Guest Column | August 27, 2019

Pros And Cons Of A Responsive Web Page

Make Your Website An Effective Lead-Generator

Imagine yourself commuting to work. You need access to the bus ride information. You log into the app from your mobile device but the screen resolution is not large enough for you to read the schedules. You click on to the map to see the route but it gives you a long-distance view. You try zooming in but it is awkward. These signs indicate that the webpage you are accessing is not a responsive one. It is fit to use for one particular device type. The business did not keep in mind mobile and tablet users, and focused only on a niche audience, using medium and large-sized desktop computers.

A responsive web page is one that can be accessed comfortably from different devices. Responsive web pages have back-end coding and technology that adjusts the layout of the page on various devices. Responsive testing services will check software performance on multiple devices.

One would imagine a responsive web page is only of value to users and businesses as the more devices the software is adaptable to, the wider is the outreach. However, there are also disadvantages connected to the responsiveness feature.

We list both the pros and cons of a responsive web page:


  • Businesses save costs if their webpage is responsive as they do not have to build a separate page for mobile and tablet devices.
  • Content and image updates are made in one place instead of multiple pages.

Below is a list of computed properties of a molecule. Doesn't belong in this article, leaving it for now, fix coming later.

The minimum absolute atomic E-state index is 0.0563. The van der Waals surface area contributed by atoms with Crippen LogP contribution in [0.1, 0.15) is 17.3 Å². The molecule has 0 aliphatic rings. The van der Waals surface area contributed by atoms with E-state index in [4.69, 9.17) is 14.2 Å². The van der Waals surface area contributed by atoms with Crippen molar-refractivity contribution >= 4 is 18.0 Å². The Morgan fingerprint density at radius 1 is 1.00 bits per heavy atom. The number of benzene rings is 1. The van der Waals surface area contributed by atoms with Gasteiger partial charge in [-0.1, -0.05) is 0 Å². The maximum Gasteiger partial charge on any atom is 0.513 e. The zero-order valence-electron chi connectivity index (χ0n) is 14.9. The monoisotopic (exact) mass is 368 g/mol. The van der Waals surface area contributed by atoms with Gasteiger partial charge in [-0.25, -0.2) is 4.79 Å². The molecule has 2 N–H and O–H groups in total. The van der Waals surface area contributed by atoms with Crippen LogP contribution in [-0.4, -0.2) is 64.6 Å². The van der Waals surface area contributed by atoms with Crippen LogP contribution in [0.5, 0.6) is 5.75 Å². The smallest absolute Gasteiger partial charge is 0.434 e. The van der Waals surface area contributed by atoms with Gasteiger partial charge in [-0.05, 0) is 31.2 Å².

• Users have a good experience. The text is easy to read.
  • It is easy for users to select buttons and icons on the webpage as they are resized according to the device.
  • Images compliment the screen size and can be viewed without difficulty.
  • ‌Responsive web design is SEO friendly. All social sharing links are connected to a single URL. As the content on the static site is the same as that on the mobile site, search engines do not have to crawl both.
  • Design and development costs are reduced. Only 3 different sets of CSS styles are needed for front-end development. Two sets of designs are enough for a responsive web page interface.


  • The loading time of a web page may go up. Not all CSS that is used for development is required for every user. This is seen mostly in the case of downloading images. Slow load times frustrate and drive away users.
  • Building a responsive web site is more time consuming especially if an existing non-responsive web page is to be modified to make it responsive. As time is money, it is reasonable to raise a question on the cost-saving merits of responsive web pages.
  • When web components are scaled down for mobile compatibility, some pages may become inaccessible. This limits the information a user can view on a web page. If a mobile site is separate from the static one, the user will have full access to the website.
  • Users might have to scroll for long since the website content is stacked vertically. Navigation can be tedious. The user may miss important information or find it hard to reach items of interest.